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DOP78 The differential diagnosis and clinicopathological spectrum of Inflammatory Bowel Disease: An interesting and informative ECCO topical review

Feakins , R.M.(1); Torres, J.(2); Borralho-Nunes, P.(3,4); Burisch, J.(5); Cúrdia Gonçalves, T.(6,7,8); De Ridder, L.(9); Driessen, A.(10); Lobatón, T.(11); Menchén, L.(12,13,14); Mookhoek, A.(15); Noor, N.(16); Svrcek, M.(17); Villanacci, V.(18); Zidar, N.(19); Tripathi, M.(20)

(1)Department of Cellular Pathology, Royal Free London NHS Trust, London, United Kingdom;(2)Department of Gastroenterology, Hospital Beatriz Ângelo, Loures, Portugal;(3)Department of Pathology, Hospital Cuf Descobertas, Lisbon, Portugal;(4)Faculdade de Medicina da Universidade de Lisboa, Lisbon, Portugal;(5)Gastrounit, medical division, Hvidovre Hospital, University of Copenhagen, Denmark;(6)Department of Gastroenterology, Hospital da Senhora da Oliveira, Guimarães, Portugal;(7)School of Medicine, University of Minho, Braga/Guimarães, Portugal;(8) ICVS/3B’s–PT Government Associate Laboratory, Braga/Guimarães, Portugal;(9)Department of Paediatric Gastroenterology, Erasmus MC Sophia Children’s Hospital, University Medical Center Rotterdam, The Netherlands;(10)Department of Pathology, University Hospital Antwerp, University Antwerp, Edegem, Belgium;(11)Department of Gastroenterology, Ghent University Hospital, Ghent, Belgium;(12)Department of Digestive System Medicine, Hospital General Universitario-Insitituto de Investigación Sanitaria Gregorio Marañón, Madrid, Spain;(13)Department of Medicine, Universidad Complutense, Madrid, Spain;(14)Centro de Investigación Biomédica En Red de Enfermedades Hepáticas y Digestivas (CIBEREHD), Madrid, Spain;(15)Department of Pathology, Amsterdam UMC, Amsterdam, The Netherlands;(16)Department of Gastroenterology, Addenbrooke's Hospital, Cambridge University Hospitals NHS Trust, Cambridge, United Kingdom;(17)Department of Pathology, Sorbonne Université, AP-HP, Saint-Antoine hospital, Paris, France;(18)Departments of Histopathology, Spedali Civili and University of Brescia, Brescia, Italy;(19)Institute of Pathology, Faculty of Medicine, University of Ljubljana, Ljubljana, Slovenia;(20)Department of Histopathology, Cambridge Biomedical Campus, Addenbrooke’s Hospital, Cambridge University Hospitals NHS Foundation Trust, Cambridge, United Kingdom; TR Clinicopathological spectrum and differential diagnosis of IBD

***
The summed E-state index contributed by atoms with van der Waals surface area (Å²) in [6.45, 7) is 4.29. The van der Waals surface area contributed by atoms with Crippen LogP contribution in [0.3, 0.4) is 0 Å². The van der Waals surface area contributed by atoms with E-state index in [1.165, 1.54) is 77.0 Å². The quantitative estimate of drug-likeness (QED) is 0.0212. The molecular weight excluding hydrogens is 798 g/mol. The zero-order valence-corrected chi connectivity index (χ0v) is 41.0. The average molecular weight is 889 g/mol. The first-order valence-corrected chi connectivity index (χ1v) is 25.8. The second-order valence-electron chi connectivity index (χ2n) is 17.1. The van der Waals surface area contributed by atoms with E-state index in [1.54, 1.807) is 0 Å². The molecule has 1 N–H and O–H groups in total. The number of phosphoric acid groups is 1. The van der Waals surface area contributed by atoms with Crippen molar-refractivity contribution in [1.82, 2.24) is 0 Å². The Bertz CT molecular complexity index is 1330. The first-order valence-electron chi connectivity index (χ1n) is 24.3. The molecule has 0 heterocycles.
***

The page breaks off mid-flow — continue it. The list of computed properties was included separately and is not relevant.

Background

A wide variety of intestinal and non-intestinal diseases can resemble chronic idiopathic inflammatory bowel disease (IBD) clinically and/or pathologically. The aim of the current Topical Review was to explore the differential diagnosis of IBD and to discuss clinical, histomorphological features and ancillary techniques that help distinguish between IBD and its mimics.

Methods

An open ECCO call led to the selection of 12 participants who formed three working groups (WG) to study the mimics of IBD. WG 1 comprised gastroenterologists, who explored mainly the clinical features. WG 2 consisted of histopathologists, who focused on macroscopic and microscopic pathological aspects. WG 3 was a mixed group of pathologists and clinicians who studied the value of additional investigative techniques such as imaging, serology and molecular markers. A systematic literature search allowed exploration of these topics and the identification of the most helpful and relevant distinguishing features. The process led to the development of Current Practice Position (CPP) statements and supporting text. Consensus meetings with voting by all participants facilitated modification and finalisation of CPP statements.

Results

The project highlighted several points. Firstly, there is a wide and sometimes overwhelming variety of potential mimics of new and established IBD, both in adults and in children. 
Secondly, some mimics are more important clinically and others pathologically, meaning that the emphasis on the mimics of IBD is different for clinicians and pathologists. Thirdly, close attention to all clinical features, pathological findings and other evidence optimises accuracy. Finally, newer techniques sometimes have a role, e.g., in distinguishing monogenic IBD-like disorders from IBD in young children, and the value of many novel techniques is as yet uncertain. A practical message is that constant awareness by clinicians and pathologists of the possibility of mimics is particularly important.
 

Conclusion

Discussions between pathologists and clinicians were particularly useful during this process and were a reminder of the importance of clinicopathological correlation. There is a wide variety of mimics of IBD, including infections, diverticular disease, drug effect, radiation damage, immune disorders, vascular disorders and diversion proctocolitis. An important, relatively new, and sometimes very close mimic of IBD is immune checkpoint inhibitor colitis. In turn, reliable distinction between IBD and other entities requires a multidisciplinary approach with a full clinical history (including duration of disease), and with appropriate investigations that may include endoscopy, pathology, imaging, microbiological tests, serology, and newer molecular tests.

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